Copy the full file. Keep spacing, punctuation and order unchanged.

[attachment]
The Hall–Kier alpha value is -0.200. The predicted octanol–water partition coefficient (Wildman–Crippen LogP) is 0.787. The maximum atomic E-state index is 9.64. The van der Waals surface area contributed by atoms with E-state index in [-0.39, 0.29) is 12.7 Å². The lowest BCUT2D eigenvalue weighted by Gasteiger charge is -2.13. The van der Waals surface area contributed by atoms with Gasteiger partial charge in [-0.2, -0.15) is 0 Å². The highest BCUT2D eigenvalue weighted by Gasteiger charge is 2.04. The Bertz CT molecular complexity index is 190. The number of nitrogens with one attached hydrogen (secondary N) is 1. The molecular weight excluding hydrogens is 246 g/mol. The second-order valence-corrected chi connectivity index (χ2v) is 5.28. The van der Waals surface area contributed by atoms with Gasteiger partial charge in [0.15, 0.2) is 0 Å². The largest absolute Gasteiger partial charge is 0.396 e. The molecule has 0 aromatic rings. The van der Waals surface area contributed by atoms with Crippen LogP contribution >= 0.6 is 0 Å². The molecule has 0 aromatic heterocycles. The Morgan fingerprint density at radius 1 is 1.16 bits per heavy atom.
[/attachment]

The Hall–Kier alpha value is -0.200. The predicted octanol–water partition coefficient (Wildman–Crippen LogP) is 0.787. The maximum atomic E-state index is 9.64. The van der Waals surface area contributed by atoms with E-state index in [-0.39, 0.29) is 12.7 Å². The lowest BCUT2D eigenvalue weighted by Gasteiger charge is -2.13. The van der Waals surface area contributed by atoms with Gasteiger partial charge in [-0.2, -0.15) is 0 Å². The highest BCUT2D eigenvalue weighted by Gasteiger charge is 2.04. The Bertz CT molecular complexity index is 190. The number of nitrogens with one attached hydrogen (secondary N) is 1. The molecular weight excluding hydrogens is 246 g/mol. The second-order valence-corrected chi connectivity index (χ2v) is 5.28. The van der Waals surface area contributed by atoms with Gasteiger partial charge in [0.15, 0.2) is 0 Å². The largest absolute Gasteiger partial charge is 0.396 e. The molecule has 0 aromatic rings. The van der Waals surface area contributed by atoms with Crippen LogP contribution >= 0.6 is 0 Å². The molecule has 0 aromatic heterocycles. The Morgan fingerprint density at radius 1 is 1.16 bits per heavy atom.